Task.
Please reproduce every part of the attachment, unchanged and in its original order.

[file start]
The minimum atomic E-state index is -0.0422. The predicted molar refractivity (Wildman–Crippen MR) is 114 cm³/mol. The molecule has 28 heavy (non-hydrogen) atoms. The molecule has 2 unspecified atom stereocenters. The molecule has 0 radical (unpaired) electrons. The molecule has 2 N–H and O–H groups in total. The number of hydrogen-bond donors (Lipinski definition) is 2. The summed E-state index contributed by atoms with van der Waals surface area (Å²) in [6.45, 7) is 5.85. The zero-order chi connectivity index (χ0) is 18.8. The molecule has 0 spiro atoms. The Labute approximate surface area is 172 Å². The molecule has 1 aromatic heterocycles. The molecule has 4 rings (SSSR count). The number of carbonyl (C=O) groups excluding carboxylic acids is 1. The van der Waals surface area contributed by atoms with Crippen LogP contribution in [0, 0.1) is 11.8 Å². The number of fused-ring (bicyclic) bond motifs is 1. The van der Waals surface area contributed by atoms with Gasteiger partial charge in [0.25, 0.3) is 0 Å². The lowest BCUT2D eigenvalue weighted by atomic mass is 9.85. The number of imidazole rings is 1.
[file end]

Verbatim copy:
The minimum atomic E-state index is -0.0422. The predicted molar refractivity (Wildman–Crippen MR) is 114 cm³/mol. The molecule has 28 heavy (non-hydrogen) atoms. The molecule has 2 unspecified atom stereocenters. The molecule has 0 radical (unpaired) electrons. The molecule has 2 N–H and O–H groups in total. The number of hydrogen-bond donors (Lipinski definition) is 2. The summed E-state index contributed by atoms with van der Waals surface area (Å²) in [6.45, 7) is 5.85. The zero-order chi connectivity index (χ0) is 18.8. The molecule has 0 spiro atoms. The Labute approximate surface area is 172 Å². The molecule has 1 aromatic heterocycles. The molecule has 4 rings (SSSR count). The number of carbonyl (C=O) groups excluding carboxylic acids is 1. The van der Waals surface area contributed by atoms with Crippen LogP contribution in [0, 0.1) is 11.8 Å². The number of fused-ring (bicyclic) bond motifs is 1. The van der Waals surface area contributed by atoms with Gasteiger partial charge in [0.25, 0.3) is 0 Å². The lowest BCUT2D eigenvalue weighted by atomic mass is 9.85. The number of imidazole rings is 1.